The farming outfitter, Rural King, located in Muncie, IN, organizes their clothing similarly to Coldwater Creek with all sizes mixed together. Rural King carries up to size 6X for men; however, finding larger sizes in women’s clothing is a bit more challenging. Because Rural King carries the expectation that some of their customers will be fat, their clothing racks are widely spaced and there is plenty of room to walk between them. The onyl two sections that do not have an abundance of room between the racks are the hunting clothing and the winter outer-wear. I assume this is because the clothing itself takes up more space and that there isn’t enough room to move the racks further apart to accomodate the extra girth of the insulation. The dressing rooms look like horse stalls in some areas aof the stores with enough room to move around in. However, in other sections of the store, the dressing rooms in use are the ones left in place by Target (Rural King is housed in teh old Target store). The larger sizes of clothes are priced higher, but the sizes are more varyign and the style are the same for all sizes—typical farm-wear. What Rural King implies in their clothing that other stores do not imply: men are expected to be big (up to 6x) and women are expected to be thinner…their sizes do go up to 20ish in most items. Other stores seem to have a better dispertion of men’s sizes throughout their racks, with an additional big and tall section, but the women’s larger sizes are contained within a plus-size specific section. However, at Rural King the expecation for largesse seems to be exaggerated with larger sizes being the expected norm: it is challenging to find a size medium or small at Rural King. In fact, the last time I went their with my brother (size L), we had a hard time finding clothing for him. What a change!

Finally, Lane Bryant. The one in the Muncie Mall is the most pathetic excuse for a Laney’s I have ever seen, so I will talk about it in special cause, and I will talk about other Lane Bryant’s such as the one at Circle Center Mall, which carries lingerie, outerwear, and other items not generally available in Muncie (again the class factor comes in becuase I think the assumption is that anyone who has money will go to Indy for shopping—Lane Bryant is expensive—or moreso than Target or Macy’s, etc…! Check this to make sure!) At any rate, Lane Bryant carries clothing from size 14 to 28 (still excluding women who wear larger than a size 28, which includes my best friend, so this concerns me). The challenge and the admirable quality about Lane Bryant is that they offer clothing that is in style. What I mean by this is that the clothing is hip, but sometimes it is cut for thin bodies, and looks better on a woman with less flesh. I am not a clothing hater, but some styles (usually the most popular ones) are cut for the “normal body.” So, while Lane Bryant carries in style clothing, they are not necessarily cut for fuller bodies, which is just weird. Okay, the racks are spaced similarly to other high-end clothing stores, although at the store in Muncie is sometimes jammed with merchandise. Not only does it look tacky, but it is not conducive to relaxed or leisurely shopping. Perhaps the most interesting part of the shopping experience at Lane Bryant is the fact that the dressing rooms open directly out into the store (CHECK COLDWATER TO SEE IF THEIRS OPEN OUT INTO STORE). While this enables less overall floor space for used for dressing rooms that are bigger than typical ones, it also puts the fat body on display. Because the only three-way mirror in the dressing room is located out in plain view of anyone shopping in the store. One of the other problems with this type of store (not just Lane Bryant, but all plus-size women’s stores) is that the store only carries bigger sizes, so unless all of your friends are big women, the shopping experience is fragmented, with the bigger woman shopping in her store, adn the smaller women shopping in their stores. The prices also, separate women by class. There is no inexpensive larger women’s store that I am aware of. I do not know of a Laney’s Outlet.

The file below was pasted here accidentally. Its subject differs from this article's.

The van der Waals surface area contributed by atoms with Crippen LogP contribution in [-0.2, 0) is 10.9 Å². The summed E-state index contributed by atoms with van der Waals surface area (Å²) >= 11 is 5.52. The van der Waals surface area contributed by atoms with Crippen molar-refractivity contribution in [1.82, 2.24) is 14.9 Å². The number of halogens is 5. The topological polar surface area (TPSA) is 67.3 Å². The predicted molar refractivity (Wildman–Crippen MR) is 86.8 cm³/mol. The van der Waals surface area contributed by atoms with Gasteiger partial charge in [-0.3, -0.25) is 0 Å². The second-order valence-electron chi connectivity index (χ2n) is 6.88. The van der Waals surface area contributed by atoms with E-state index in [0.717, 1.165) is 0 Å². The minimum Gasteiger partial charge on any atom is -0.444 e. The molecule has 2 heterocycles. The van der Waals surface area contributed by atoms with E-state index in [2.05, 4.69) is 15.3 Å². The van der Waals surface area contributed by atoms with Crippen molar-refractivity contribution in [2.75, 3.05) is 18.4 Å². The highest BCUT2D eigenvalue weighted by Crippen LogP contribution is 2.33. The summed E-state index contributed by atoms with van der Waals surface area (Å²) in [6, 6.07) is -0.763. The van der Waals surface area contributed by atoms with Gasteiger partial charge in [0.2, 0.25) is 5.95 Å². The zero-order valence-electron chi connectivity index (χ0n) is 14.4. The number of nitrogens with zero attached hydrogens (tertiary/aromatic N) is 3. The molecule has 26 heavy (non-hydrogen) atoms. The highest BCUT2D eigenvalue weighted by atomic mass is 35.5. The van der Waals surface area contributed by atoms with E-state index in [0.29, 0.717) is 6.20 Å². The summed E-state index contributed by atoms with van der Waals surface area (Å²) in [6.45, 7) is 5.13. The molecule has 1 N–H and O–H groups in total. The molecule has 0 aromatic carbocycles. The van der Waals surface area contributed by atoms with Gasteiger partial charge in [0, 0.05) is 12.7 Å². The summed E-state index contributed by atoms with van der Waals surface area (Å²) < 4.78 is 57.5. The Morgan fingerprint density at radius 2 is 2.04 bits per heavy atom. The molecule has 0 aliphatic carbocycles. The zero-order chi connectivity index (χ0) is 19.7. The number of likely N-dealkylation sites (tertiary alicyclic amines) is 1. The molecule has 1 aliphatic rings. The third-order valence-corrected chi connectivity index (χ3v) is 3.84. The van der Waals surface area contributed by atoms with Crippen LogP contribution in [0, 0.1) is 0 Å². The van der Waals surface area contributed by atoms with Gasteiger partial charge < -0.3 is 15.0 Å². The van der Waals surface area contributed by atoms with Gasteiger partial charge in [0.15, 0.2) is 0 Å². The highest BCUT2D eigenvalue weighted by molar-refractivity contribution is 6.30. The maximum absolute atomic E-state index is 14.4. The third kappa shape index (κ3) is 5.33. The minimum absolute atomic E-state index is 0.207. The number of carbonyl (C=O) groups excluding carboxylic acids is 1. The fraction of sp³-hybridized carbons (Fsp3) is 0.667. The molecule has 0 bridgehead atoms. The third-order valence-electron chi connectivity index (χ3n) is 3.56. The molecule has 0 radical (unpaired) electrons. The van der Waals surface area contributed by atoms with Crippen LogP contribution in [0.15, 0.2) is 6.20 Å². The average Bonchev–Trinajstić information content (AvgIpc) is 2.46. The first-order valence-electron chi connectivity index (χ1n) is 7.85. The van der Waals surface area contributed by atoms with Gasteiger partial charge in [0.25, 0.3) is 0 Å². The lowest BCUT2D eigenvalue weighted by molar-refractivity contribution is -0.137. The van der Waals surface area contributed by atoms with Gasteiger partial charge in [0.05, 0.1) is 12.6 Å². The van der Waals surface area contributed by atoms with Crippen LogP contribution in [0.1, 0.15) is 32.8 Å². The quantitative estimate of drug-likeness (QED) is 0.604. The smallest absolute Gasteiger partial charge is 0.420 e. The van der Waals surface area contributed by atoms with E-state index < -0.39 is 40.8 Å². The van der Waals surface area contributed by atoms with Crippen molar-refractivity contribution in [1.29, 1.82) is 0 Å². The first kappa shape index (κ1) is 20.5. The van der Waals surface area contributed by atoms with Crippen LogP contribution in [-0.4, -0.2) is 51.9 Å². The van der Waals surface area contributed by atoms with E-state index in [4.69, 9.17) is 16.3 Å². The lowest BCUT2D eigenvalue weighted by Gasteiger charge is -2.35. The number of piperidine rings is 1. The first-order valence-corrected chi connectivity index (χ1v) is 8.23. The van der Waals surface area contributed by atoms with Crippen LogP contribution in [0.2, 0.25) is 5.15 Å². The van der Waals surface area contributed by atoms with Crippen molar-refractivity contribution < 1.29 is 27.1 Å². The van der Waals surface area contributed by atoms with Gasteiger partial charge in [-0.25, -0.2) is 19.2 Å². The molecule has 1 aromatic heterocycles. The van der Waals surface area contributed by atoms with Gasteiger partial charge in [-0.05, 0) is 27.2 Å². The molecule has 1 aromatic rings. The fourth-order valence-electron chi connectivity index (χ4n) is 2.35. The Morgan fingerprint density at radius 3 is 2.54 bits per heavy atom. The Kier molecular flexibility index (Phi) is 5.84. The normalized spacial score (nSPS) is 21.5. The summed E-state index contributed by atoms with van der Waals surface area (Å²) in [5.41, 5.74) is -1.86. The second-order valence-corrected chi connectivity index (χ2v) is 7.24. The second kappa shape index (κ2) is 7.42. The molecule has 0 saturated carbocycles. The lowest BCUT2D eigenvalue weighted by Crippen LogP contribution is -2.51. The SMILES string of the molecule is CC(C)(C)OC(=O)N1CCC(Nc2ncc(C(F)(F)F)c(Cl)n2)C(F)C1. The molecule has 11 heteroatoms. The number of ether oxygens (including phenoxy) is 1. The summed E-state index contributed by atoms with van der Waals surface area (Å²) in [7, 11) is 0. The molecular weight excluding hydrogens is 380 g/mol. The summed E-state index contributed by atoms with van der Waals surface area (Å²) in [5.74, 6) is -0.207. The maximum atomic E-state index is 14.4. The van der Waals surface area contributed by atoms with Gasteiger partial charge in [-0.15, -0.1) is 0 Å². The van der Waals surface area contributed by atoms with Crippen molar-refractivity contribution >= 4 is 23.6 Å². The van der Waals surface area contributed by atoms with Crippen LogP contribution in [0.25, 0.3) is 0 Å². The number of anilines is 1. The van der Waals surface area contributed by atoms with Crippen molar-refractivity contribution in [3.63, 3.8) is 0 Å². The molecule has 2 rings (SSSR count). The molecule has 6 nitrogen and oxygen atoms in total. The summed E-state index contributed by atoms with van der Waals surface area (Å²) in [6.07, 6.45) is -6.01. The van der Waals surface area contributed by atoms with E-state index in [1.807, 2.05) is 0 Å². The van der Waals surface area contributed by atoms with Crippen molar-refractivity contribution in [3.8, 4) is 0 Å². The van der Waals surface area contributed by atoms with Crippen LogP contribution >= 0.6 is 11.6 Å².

Lingerie: laney’s has it at certain locations, cacique, etc.

Lane Bryant:
Boutique just for you: you could be exactly like other women shopping in boutiques
marketing and politics: pin back everything: size of dress forms

true fat would change a lot things in the culture: fat women can do the same thing
not a new body size aesthetic
thinning trousers

go for it…

One response to “The Angst of Shopping Plus Size

  1. Check out Coldwater Creek to see hwo they are doign with offering their items in all sizes…

    Do you have to look through cute things only ot find they don’t have your size.